BIG-ACTION, swords and sorcery - it's little wonder there are whispers Britannia could fill the gaping hole left by Game of Thrones. But according to its cast, fans (who are eagerly awaiting the eighth and final season of GoT to drop on HBO next year) will soon realise Jez Butterworth's nine-part debut has its "own thing" going on.

"I'm sure it will appeal to a lot of people who enjoy Game of Thrones," Mackenzie Crook says of the Sky Atlantic drama, which is set in 43AD and follows the Roman army as they strive to crush the Celtic heart of Britannia. But while there's going to be the "inevitable comparisons, it pulls no punches", he says: "It shows how brutal and violent life was in those times."

Viewers will be taken to Britannia, a mysterious land led by warrior women and powerful Druids who claim to channel the forces of the underworld. Like never before, Jez (the writer behind Spectre and multi-award-winning plays Jerusalem and The Ferryman) tells the story of the emotional and physical power struggle between the Druids, Celts and Romans.

Loading article content

"It's very true to its period," reasons co-star David Morrissey. "People might come to the show thinking it's something else, like 'Will it be like another show - Game of Thrones - or whatever?' But once you're in there, it's a world on its own and that will take it through."

"It feels very exciting, it feels very alive, and it feels very relevant, weirdly, to the time in which we live," adds Kelly Reilly. "There's not really anything safe about this place, these people. We don't know what's going to happen, anything can happen."

A tale of epic proportions requires epic characters - and Britannia certainly doesn't disappoint.

There's the fearless Aulus Plautius, as portrayed by The Walking Dead's David Morrissey. One of the greatest Generals to have commanded a Roman legion, Aulus has been charged by Emperor Claudius with conquering Britannia. But, as will come apparent, he has his own agenda.

Then there's Kerra, the headstrong daughter of King Pellenor (Ian McDiarmid) and as skilled a warrior as any other member of the Cantii tribe. Played by True Detective actress Kelly Reilly, Kerra has hated the Druids ever since they cast judgement upon her mother, sentencing her to be flayed alive.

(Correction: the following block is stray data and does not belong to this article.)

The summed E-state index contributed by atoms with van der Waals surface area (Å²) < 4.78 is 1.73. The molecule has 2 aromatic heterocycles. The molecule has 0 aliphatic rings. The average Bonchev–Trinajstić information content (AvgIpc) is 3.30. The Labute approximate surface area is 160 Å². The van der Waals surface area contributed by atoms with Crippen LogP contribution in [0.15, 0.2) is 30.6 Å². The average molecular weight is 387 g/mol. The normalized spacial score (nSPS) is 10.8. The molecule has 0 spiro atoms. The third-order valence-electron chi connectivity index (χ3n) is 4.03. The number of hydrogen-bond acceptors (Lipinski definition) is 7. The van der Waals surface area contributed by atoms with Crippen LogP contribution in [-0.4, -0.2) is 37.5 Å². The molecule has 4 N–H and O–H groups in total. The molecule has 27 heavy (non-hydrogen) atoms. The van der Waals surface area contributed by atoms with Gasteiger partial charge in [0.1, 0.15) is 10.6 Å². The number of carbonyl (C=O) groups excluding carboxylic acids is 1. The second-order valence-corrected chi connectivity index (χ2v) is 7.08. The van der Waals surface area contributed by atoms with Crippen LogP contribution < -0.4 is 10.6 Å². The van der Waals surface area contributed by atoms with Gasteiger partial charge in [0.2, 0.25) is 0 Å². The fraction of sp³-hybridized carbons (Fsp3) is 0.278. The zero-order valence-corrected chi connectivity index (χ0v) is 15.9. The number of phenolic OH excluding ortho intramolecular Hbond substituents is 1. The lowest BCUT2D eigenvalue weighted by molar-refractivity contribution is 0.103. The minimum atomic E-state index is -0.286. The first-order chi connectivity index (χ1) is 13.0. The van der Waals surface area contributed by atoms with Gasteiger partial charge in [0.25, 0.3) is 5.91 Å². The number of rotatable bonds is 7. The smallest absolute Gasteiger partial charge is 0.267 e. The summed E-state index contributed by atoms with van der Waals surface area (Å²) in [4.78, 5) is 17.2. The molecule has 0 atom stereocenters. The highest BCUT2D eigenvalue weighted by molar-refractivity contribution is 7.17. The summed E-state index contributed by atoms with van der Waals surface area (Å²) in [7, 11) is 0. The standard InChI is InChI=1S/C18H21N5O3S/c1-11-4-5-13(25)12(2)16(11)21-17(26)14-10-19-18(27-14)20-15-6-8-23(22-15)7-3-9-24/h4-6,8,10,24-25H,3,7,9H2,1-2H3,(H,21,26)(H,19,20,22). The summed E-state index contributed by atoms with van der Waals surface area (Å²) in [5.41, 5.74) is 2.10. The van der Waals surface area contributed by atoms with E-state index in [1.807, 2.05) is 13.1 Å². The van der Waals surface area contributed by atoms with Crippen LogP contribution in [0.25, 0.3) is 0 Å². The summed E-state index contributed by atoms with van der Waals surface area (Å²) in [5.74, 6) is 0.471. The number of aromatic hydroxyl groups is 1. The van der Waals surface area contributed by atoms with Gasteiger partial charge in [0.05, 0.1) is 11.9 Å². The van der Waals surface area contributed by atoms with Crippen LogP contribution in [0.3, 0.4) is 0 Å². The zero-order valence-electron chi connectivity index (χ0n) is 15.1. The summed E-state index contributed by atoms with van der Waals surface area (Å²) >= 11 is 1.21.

Next, The Detectorists' Mackenzie Crook helms the part of Veran, a 10,000-year-old enigma who knows the secrets of both this world and the next. The tribes believe that gives him immense power: he speaks for the gods.

Finally, take note of Harry Potter star Zoe Wanamaker's brilliant portrayal of Antedia, the "angry" Queen of the Regni tribe. Fierce and unforgiving, she has a score to settle after being betrayed in the past.

As anticipated, the show doesn't shy away from lavish costumes either, with David donning armour and a made-up Zoe, whose elaborate outfits took inspiration from the British Museum.

"It's a flight of imagination based on reality," Zoe, 68, says, admitting the most stressful part of the day was being helped out of the costume 'to pee'. "I was originally from America, and when we first came to this country my mother would tell me, ' The British are barbarians, they painted themselves blue'. So I ended up proving her right."

However the biggest transformation of all was Mackenzie, 46, who spent up to five hours a day in the make-up chair. "We managed to get it down to three and a half hours at the end!" he says with a laugh. "I grew to really love it. It was a meditative process and slowly changing in front of the mirror was a getting into character thing. It was uncomfortable, but not unbearable."

"Zoe and I shared a few scenes together," recalls David, 53. "Our characters might not be on equal footing, because I have this massive army behind me, but we're certainly intellectual equals, and something about that meant I really loved playing those scenes with her."

"My favourite bit was the night shoots where the explosions happened!" Zoe declares. "Towards the end, there's an attack on my camp so they had to set off all these explosives. That was great fun to watch them go!"

For Kelly and Mackenzie, it was shooting at the especially-built ritual site 'Amber Palace' that took some beating. "It looks like Stonehenge, and we had 300 extras dancing and playing drums and a smoke machine going under a full moon!" says Kelly, 40. "I was just thinking, 'This thing is touched with some magic'."

Another highlight for her was working with Mackenzie. "He was channelling something playing Veran," she says. "He's extremely powerful for such a slim guy, and he inhabits Veran with this madness and brilliance. He's so inventive."

Of the Amber Palace, Mackenzie remembers finding himself on top of it "with my fear of heights to perform this massive ritual. I just stepped away from myself and said, 'This is quite possibly how it actually was back then'."

All episodes of Britannia will be available on Thursday, January 18, on demand exclusively with Sky Atlantic and NOW TV